Fossil fuels’ days are numbered. That’s a good thing given the toll that burning coal and oil takes on our climate and health. But especially for the people of Beijing — and Delhi and Tehran, among other cities currently choking on dirty emissions — that final goodbye can’t come soon enough.
The images are hard to miss and harder to ignore: women, men, children and even pets enveloped in an almost tangible haze, forced to wear face masks as they go about their daily lives — bicycling, shopping, getting married.
The statistics are equally alarming: More than 4,000 Chinese die daily from air pollution. And that figure may even be an underestimate, as pollution levels have risen since researchers crunched those numbers earlier this year.
A tragedy is indeed unfolding, and threatening to escalate.
On multiple days this December, the air in Beijing measured at least 20 times dirtier than what the World Health Organization deems safe to breathe. The concentration of PM2.5 — the tiny air particles that pose the greatest health risks — reportedly reached 647 micrograms per cubic meter near Tiananmen Square on Christmas morning. This Tuesday, parts of Beijing again registered counts above 500. The WHO sets their limit of exposure at no more than 25 micrograms per cubic meter over a 24-hour period.
Experts warn that the situation will likely worsen in the weeks ahead.
“We’re just getting into high season,” said John Groopman, an environmental health expert at Johns Hopkins Bloomberg School of Public Health, as he prepped for a trip to China this week to research the issue. Cold weather, he explained, can trap polluted air near the surface of the earth. Meanwhile, more pollution is generally created during winter months due to increased heating, which is mostly supplied in China by burning coal.
The poster child for air pollution troubles, China also offers a cautionary tale for other parts of the world.
Pollution is currently soaring in parts of Iran and Italy, for example, where schools, vehicles, football matches and even pizza ovens have shut down in efforts to clean up the toxic air. Groopman suggests that India, whose rapidly growing population is even more dependent on coal than China, may be in the worst shape of all. A study released in February found that 660 million Indians lose an average of 3.2 years of life due to air pollution exposure.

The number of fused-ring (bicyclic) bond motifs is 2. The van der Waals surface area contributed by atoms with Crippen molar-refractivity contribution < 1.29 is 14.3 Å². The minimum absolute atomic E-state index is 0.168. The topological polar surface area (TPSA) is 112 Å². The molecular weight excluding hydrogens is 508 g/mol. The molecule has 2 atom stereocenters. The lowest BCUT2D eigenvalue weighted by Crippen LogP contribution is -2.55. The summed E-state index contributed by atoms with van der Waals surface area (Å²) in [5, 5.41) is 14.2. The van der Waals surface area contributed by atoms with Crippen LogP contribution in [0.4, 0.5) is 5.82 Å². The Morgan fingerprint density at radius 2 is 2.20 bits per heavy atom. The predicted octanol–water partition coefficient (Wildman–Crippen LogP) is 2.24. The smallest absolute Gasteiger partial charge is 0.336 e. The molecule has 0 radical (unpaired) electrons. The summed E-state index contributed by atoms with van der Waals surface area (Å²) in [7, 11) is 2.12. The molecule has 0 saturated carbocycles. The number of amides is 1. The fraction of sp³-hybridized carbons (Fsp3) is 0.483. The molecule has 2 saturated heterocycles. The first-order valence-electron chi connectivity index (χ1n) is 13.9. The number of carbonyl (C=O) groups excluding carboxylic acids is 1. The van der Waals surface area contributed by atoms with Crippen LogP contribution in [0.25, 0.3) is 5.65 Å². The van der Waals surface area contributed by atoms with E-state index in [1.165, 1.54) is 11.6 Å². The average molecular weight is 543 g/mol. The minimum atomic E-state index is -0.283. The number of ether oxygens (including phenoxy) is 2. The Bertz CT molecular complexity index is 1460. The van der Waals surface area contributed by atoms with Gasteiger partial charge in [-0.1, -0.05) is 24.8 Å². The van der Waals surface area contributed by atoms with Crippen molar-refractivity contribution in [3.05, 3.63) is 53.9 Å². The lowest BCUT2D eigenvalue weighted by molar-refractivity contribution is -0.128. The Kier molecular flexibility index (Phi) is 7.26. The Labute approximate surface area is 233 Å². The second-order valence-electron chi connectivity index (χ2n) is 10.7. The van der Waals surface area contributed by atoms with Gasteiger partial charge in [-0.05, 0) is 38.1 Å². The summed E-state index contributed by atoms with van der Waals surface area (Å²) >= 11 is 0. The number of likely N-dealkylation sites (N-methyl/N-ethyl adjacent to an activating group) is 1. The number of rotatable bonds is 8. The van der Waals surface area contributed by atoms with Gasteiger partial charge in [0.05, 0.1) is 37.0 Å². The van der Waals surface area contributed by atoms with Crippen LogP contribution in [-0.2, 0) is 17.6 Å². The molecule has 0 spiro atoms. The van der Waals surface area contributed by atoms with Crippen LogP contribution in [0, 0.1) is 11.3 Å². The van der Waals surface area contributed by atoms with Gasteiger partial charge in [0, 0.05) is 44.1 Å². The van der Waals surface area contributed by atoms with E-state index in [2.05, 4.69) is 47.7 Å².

Bad air from Asia can also travel overseas, contributing to the mercury and other pollution plaguing the U.S. West Coast.
Overall, according to the WHO, bad air causes the premature deaths of more than 7 million people every year. And the list of air pollution’s effects is well-known and staggering: heart disease, lung disease, cognitive problems, obesity and even increased crime rates.
“It’s really quite obvious that no one should be breathing this,” said Groopman.
Of course, the key culprits behind this air pollution, coal-fired power plants, are also the leading emitters of greenhouse gases. China’s share of global climate-changing carbon dioxide emissions is around 29 percent. Ironically enough, Beijing’s first air quality “red alert” — declared when authorities predict PM2.5 counts will surpass 300 for three consecutive days — came just as world delegates met in Paris for the United Nations climate change summit in early December. The coincidence garnered significant press.
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There, with air pollution under the spotlight, nearly 200 nations pledged to wean themselves off climate-disrupting fossil fuels.
“Making clear what’s at stake for the health of people and their children is ultimately, to me, one of the most powerful arguments we can make for a call to action [on climate change],” Dr. Aaron Bernstein, a pediatrician and environmental health expert at Harvard University, said during a Dec. 16 panel on climate change and health.
While climate change poses multiple threats to public health, including increased risks of infectious diseases and deadly heat waves, air pollution is among the most direct and obvious in its connections. Not only is it a consequence of burning fossil fuels, air pollution can also be exacerbated by a changing climate — from more frequent and larger wildfires releasing smoke to warmer temperatures producing more ozone smog.
“Because we’re doing something about climate change,” added Bernstein, “we actually stand at an entry point to perhaps the greatest public health intervention ever.”
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